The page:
Specialist Technologies (ST) comprises a range of six early-phase, highly differentiated processes that exist within a fragmented market (four are unique to Bodycote, two are substitutes for CHT). Of the specialist technologies tabled above, Hot Isostatic Pressing (HIP) and Specialty Stainless Steel Processing (S3P) are the most prominent for Bodycote, as can be seen by recent contributions to revenue and operating profit as charted below.

Specialist technologies are the growth engine
The global ST market is currently valued at £5 billion and forecast to grow by 8% per annum in the coming years due to increasing demand, particularly from the aerospace and automotive end-markets.

There are significant barriers to entry in the aviation industry (quality certification and insurance) for smaller players and Bodycote’s size is therefore advantageous. This is further strengthened through their recent acquisition of US-based Ellison Technologies that offers complementary specialist technologies in thermal and engineered surface spraying. Although hindered by the Covid-19 depression of the travel market, considerable changes in the aerospace market are creating opportunities for Bodycote.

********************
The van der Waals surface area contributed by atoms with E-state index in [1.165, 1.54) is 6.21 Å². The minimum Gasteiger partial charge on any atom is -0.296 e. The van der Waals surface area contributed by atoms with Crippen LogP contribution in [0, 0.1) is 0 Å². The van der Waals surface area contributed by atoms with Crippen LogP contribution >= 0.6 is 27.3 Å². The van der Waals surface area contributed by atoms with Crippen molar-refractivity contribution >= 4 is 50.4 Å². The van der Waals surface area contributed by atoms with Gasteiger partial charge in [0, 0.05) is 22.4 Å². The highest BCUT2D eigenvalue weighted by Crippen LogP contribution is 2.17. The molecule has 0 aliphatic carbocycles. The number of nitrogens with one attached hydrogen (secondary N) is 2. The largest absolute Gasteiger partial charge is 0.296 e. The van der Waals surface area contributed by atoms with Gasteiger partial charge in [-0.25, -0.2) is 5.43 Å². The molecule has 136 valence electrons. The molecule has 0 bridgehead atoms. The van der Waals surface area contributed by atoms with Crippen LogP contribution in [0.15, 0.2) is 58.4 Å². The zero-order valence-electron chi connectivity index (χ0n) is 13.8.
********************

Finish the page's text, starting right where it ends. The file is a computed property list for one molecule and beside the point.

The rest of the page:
The use of specialty heat treatment technologies in the automotive market has been buoyed by the current rapid transition from traditional Internal Combustible Engines (ICEs) to Hybrid Electric Vehicles (HEVs) and, eventually, Battery Electric Vehicles (BEVs). Bodycote’s current ICE heat treatment exposure is relatively low (10% of group revenues) and encompasses the classical heat treatment of products such as gears and air bag components, whereas high volume, high surface area products like doors and bonnets are handled in-house by OEMs (original equipment manufacturers). HEVs have more complex drivetrains than ICE vehicles, creating more opportunities for specialty heat treatment due to increased needs for thinner, lighter components built with higher tolerances. This presents another attractive opportunity for Bodycote, which should significantly outweigh losses from the inevitable decline of ICE vehicles.